The hub of the ‘no more invisible’: data and story of a fight for the right to health for everyone

25.000 anti-Covid19 vaccines administrated at the hub of the Community of Sant’Egidio. For everyone’s protection.

Since 12th June 2021, in a wing of the old hospital San Gallicano – that currently hosts several activities having social, medical and cultural character – a hub for the administration of the vaccine run by Sant’Egidio is open thanks to the voluntary and free of charge commitment of 140 doctors, nurses, paramedics, and others who take care of the logistics and the administration.
The hub has been set after the request of General Figliuolo, at time Special Commissioner for the Covid emergency. In cooperation with the ASL Roma 1 and the Regione Lazio, its task was the administration of the jabs to those segments of the population which are marginalized for different reasons and would have been excluded from the vaccination campaign.
In 10 months, the hub has administrated more than 25,000 vaccine doses and reached 16,200 people: homeless people, refugees, asylum seekers, immigrants undergoing regularization, Roma, but also Italians who live in condition of serious marginality, foreign students, or nuns and members of the clergy temporary present in Italy.
That is a thorough people. There are different ages (87 percent are between 18 and 59, that is to say in working age); different nationalities: 146 (the Peruvian are the largest group, and the Italians are the fourth largest one). Most of them would be cut off the vaccination campaign, not because of their own choices, but due to lack of information and guidance, while it is impossible for them to assert their right to health and treatments.
The numbers are quite clear: only one in five of those people enjoyed any form of health care. For the rest of them, more than 81 percent (13,082 people), the access to the hub meant the possibility to emerge from a real ‘health-care invisibility’.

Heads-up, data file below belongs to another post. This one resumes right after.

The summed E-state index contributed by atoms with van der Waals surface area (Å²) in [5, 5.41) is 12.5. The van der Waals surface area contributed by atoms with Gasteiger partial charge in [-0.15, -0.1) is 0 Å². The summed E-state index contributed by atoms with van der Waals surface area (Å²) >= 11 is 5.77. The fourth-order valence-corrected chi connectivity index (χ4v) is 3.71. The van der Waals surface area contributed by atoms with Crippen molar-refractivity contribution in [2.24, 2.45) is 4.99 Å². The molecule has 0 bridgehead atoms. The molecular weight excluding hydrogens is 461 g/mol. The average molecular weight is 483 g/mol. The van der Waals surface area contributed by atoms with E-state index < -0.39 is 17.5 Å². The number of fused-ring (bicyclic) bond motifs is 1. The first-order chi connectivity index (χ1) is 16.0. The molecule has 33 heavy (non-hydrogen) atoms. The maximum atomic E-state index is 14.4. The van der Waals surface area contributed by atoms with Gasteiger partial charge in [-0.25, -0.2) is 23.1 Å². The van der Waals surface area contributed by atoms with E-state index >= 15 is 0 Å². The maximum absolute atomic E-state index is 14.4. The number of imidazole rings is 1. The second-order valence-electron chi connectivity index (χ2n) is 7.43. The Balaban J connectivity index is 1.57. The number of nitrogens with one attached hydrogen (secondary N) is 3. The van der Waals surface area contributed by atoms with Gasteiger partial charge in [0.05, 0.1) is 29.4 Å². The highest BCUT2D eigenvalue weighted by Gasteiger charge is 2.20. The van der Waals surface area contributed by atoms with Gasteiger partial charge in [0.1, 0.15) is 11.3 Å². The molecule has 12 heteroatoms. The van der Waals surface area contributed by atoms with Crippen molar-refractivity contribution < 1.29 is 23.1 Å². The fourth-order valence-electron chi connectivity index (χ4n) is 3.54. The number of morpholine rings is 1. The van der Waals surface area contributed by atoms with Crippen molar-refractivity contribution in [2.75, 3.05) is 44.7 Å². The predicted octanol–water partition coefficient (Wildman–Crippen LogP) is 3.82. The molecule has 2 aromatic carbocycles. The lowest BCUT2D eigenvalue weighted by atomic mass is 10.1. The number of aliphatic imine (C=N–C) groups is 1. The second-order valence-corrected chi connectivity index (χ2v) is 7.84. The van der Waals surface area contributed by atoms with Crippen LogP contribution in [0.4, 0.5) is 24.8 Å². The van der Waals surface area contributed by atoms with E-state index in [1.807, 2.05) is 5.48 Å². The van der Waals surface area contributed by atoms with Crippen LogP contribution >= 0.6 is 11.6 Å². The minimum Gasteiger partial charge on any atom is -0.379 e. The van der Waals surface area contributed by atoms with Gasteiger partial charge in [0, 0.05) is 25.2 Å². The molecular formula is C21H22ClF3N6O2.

That was a disastrous situation for the people who were deprived of the right to health, but also a failing in the national vaccination campaign, that the hub contributed to fix. Through a special desk connecting to the Regione Lazio, the Sant’Egidio’s hub workers, while they administrated the doses of the vaccine, could regularize the health-care status of thousands of people, that now can have access to the national health service, thanks to the service for temporary resident foreigners (STP) and European citizens (ENI). This way the hub helps to guarantee a right that the Italian Constitution rules and was denied until now: the Article 32 states that the Republic protects health as a fundamental right of the individual and collective interest and guarantees free care to the indigent.
At the same time the service the hub provided to single persons is a service to the collective health and protection too: many of those who had the jab are social and health workers or carers; their immunization reduces the risk of contagion for the vulnerable people they look after.
A health service for everyone – that is the firm belief of the voluntary workers who take part in this activity – is not a heavy charge, as someone often says, but a protection which includes who is marginalized, reaches different age brackets, and contribute to the common wellbeing.